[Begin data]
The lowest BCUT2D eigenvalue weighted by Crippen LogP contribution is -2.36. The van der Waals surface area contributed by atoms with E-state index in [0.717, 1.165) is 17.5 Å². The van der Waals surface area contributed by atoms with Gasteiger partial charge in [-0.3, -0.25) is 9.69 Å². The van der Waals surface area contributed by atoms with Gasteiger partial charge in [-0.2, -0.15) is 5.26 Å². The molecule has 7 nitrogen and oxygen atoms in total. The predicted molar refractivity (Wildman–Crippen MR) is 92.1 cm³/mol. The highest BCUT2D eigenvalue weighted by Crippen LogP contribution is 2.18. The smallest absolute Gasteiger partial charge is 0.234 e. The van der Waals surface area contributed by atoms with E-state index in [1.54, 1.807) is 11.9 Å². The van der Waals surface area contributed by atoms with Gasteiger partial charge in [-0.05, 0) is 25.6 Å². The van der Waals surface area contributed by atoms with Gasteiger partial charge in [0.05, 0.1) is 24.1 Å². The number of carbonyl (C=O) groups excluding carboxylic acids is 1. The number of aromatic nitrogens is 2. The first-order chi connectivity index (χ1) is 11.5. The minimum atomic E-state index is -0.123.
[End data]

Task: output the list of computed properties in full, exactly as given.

The lowest BCUT2D eigenvalue weighted by Crippen LogP contribution is -2.36. The van der Waals surface area contributed by atoms with E-state index in [0.717, 1.165) is 17.5 Å². The van der Waals surface area contributed by atoms with Gasteiger partial charge in [-0.3, -0.25) is 9.69 Å². The van der Waals surface area contributed by atoms with Gasteiger partial charge in [-0.2, -0.15) is 5.26 Å². The molecule has 7 nitrogen and oxygen atoms in total. The predicted molar refractivity (Wildman–Crippen MR) is 92.1 cm³/mol. The highest BCUT2D eigenvalue weighted by Crippen LogP contribution is 2.18. The smallest absolute Gasteiger partial charge is 0.234 e. The van der Waals surface area contributed by atoms with E-state index in [1.54, 1.807) is 11.9 Å². The van der Waals surface area contributed by atoms with Gasteiger partial charge in [-0.05, 0) is 25.6 Å². The van der Waals surface area contributed by atoms with Gasteiger partial charge in [0.05, 0.1) is 24.1 Å². The number of carbonyl (C=O) groups excluding carboxylic acids is 1. The number of aromatic nitrogens is 2. The first-order chi connectivity index (χ1) is 11.5. The minimum atomic E-state index is -0.123.